Long-tail keywords (keywords that consist of multiple terms) are usually more valuable than single-term keywords because they narrow down the user’s specific needs better. To find long-tail keywords, open either the App Store or Google Play Store and type your keywords into the search bar one by one. The store algorithm will show you auto-complete suggestions for the most popular long-tail keywords.
Step 3 – Validating Your Keywords
Now it is time to judge your keywords. Especially on iOS, the space for implementing keywords into your product page is limited, so you need to choose keywords that will be most effective in helping your app gain visibility. Filter the terms in your list by these three criteria:
- Relevance is the most important factor. A keyword must have a connection to your app. Otherwise, users will not consider your app as a solution to their problem.
Usually, it is obvious whether a term is relevant or not. “Food” is for sure a relevant keyword for a cooking app, but “piano” is obviously not. But in some cases, relevance is not obvious. In case you’re unsure, go to the App Store and search for the keyword. If most apps in the search results are competitors of yours, this is an indicator that the keyword is relevant for your app. But if the search results show apps from other categories the term could be considered irrelevant.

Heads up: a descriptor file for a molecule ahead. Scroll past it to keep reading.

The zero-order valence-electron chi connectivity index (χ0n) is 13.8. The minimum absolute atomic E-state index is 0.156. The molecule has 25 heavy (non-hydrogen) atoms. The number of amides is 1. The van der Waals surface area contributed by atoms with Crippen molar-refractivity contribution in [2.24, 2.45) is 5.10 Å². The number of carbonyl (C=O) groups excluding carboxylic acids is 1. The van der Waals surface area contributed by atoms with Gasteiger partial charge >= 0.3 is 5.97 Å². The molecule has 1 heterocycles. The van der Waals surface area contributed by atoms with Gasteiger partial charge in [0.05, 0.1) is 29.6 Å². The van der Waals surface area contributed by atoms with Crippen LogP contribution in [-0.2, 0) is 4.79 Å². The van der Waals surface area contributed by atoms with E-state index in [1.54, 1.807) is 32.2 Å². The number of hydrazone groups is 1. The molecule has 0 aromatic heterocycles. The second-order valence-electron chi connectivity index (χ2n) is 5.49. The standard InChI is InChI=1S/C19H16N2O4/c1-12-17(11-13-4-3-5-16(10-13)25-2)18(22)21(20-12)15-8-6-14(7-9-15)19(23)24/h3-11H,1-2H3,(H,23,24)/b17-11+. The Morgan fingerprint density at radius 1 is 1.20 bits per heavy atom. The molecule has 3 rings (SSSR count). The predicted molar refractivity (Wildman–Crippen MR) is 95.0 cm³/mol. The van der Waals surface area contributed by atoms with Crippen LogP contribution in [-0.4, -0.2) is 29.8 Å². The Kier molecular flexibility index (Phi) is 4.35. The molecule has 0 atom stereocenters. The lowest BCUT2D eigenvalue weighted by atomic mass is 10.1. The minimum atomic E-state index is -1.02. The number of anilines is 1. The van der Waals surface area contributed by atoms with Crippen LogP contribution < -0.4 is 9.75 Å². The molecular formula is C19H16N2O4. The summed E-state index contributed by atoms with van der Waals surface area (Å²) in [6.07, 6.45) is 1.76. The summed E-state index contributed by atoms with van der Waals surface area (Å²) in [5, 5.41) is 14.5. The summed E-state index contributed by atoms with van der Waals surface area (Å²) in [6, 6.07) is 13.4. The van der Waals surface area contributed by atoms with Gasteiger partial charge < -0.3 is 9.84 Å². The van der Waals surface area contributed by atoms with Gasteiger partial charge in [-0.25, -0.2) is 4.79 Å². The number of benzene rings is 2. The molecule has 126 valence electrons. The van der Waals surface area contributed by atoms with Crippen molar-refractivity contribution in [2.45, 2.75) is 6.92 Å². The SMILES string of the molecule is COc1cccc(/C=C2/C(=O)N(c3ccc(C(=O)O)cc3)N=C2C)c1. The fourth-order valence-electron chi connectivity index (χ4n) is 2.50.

- Competition (or Difficulty) is the second criterion. It defines how many other apps rank for a keyword. The more apps that do, the more difficult it will be to push your app into the top positions. Therefore low competition is what you are looking for.
To find out how competitive a keyword is, you can simply search for it and count the results. To do so for all of your keyword candidates would be a very time-consuming process though so it makes sense to use a keyword tool that provides the competitor data for each keyword instead. Check out some of my suggestions below.
- Keyword Search Volume (or Popularity) that a keyword creates is the third factor you need to consider. Only terms that users actually search for are useful keywords otherwise they won’t create any traffic. The higher the search volumes, the better.
For iOS keywords, there is a simple way to find out about search volumes: log in to Apple Search Ads and create a campaign for the country you want to do research for. When adding a keyword, you will see a bar that indicates the keyword’s search volume. Again, a keyword tool can take this manual work out of the process.
Keyword tools make validating keywords much easier. Besides the competition and search volumes for keywords, they provide data about SERP (Search Engine Results Pages) rankings for your app and your competitors. Most of them also include features that will help you find more keyword ideas.
Check out App Annie, TheTool.io, AppTweak, SensorTower, AppFollow, AppRadar or MobileAction to find the tool that best matches your needs. Most of them offer a free trial period and often they’ll happily give you a demo upfront.
The Next Step
At this point, you should have a list of 50 to 100 keywords including your evaluation about their relevance and data about their competition and search volumes. Your next step is to implement these keywords into your product page. If you want to learn how to complete this task, check in next week for Part 2.
By the way: Get a 25% discount on Oliver’s eBook by using the code ‘storemaven’ here.